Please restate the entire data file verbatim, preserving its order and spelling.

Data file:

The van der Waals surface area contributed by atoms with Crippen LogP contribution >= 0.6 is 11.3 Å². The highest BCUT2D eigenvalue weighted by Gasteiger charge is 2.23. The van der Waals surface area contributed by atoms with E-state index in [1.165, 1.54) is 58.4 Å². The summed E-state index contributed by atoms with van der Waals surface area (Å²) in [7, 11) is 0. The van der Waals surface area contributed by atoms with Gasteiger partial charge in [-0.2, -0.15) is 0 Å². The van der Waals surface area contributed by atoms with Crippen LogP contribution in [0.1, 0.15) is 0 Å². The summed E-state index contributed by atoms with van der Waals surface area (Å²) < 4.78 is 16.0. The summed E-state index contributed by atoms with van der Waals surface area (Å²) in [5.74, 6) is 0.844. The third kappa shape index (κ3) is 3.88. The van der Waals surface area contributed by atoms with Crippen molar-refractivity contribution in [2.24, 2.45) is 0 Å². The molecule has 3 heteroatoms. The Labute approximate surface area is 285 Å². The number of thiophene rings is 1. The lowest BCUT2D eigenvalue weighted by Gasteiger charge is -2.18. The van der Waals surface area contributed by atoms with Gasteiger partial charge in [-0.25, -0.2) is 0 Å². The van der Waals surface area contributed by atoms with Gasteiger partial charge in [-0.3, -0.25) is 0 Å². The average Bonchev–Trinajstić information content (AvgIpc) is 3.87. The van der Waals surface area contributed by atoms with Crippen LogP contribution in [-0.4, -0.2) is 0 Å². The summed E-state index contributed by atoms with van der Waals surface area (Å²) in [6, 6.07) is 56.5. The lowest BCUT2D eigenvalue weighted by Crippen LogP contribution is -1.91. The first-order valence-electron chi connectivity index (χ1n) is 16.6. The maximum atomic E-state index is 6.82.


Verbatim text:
The van der Waals surface area contributed by atoms with Crippen LogP contribution >= 0.6 is 11.3 Å². The highest BCUT2D eigenvalue weighted by Gasteiger charge is 2.23. The van der Waals surface area contributed by atoms with E-state index in [1.165, 1.54) is 58.4 Å². The summed E-state index contributed by atoms with van der Waals surface area (Å²) in [7, 11) is 0. The van der Waals surface area contributed by atoms with Gasteiger partial charge in [-0.2, -0.15) is 0 Å². The van der Waals surface area contributed by atoms with Crippen LogP contribution in [0.1, 0.15) is 0 Å². The summed E-state index contributed by atoms with van der Waals surface area (Å²) < 4.78 is 16.0. The summed E-state index contributed by atoms with van der Waals surface area (Å²) in [5.74, 6) is 0.844. The third kappa shape index (κ3) is 3.88. The van der Waals surface area contributed by atoms with Crippen molar-refractivity contribution in [2.24, 2.45) is 0 Å². The molecule has 3 heteroatoms. The Labute approximate surface area is 285 Å². The number of thiophene rings is 1. The lowest BCUT2D eigenvalue weighted by Gasteiger charge is -2.18. The van der Waals surface area contributed by atoms with Gasteiger partial charge in [-0.25, -0.2) is 0 Å². The van der Waals surface area contributed by atoms with Gasteiger partial charge in [-0.3, -0.25) is 0 Å². The average Bonchev–Trinajstić information content (AvgIpc) is 3.87. The van der Waals surface area contributed by atoms with Crippen LogP contribution in [-0.4, -0.2) is 0 Å². The summed E-state index contributed by atoms with van der Waals surface area (Å²) in [6, 6.07) is 56.5. The lowest BCUT2D eigenvalue weighted by Crippen LogP contribution is -1.91. The first-order valence-electron chi connectivity index (χ1n) is 16.6. The maximum atomic E-state index is 6.82.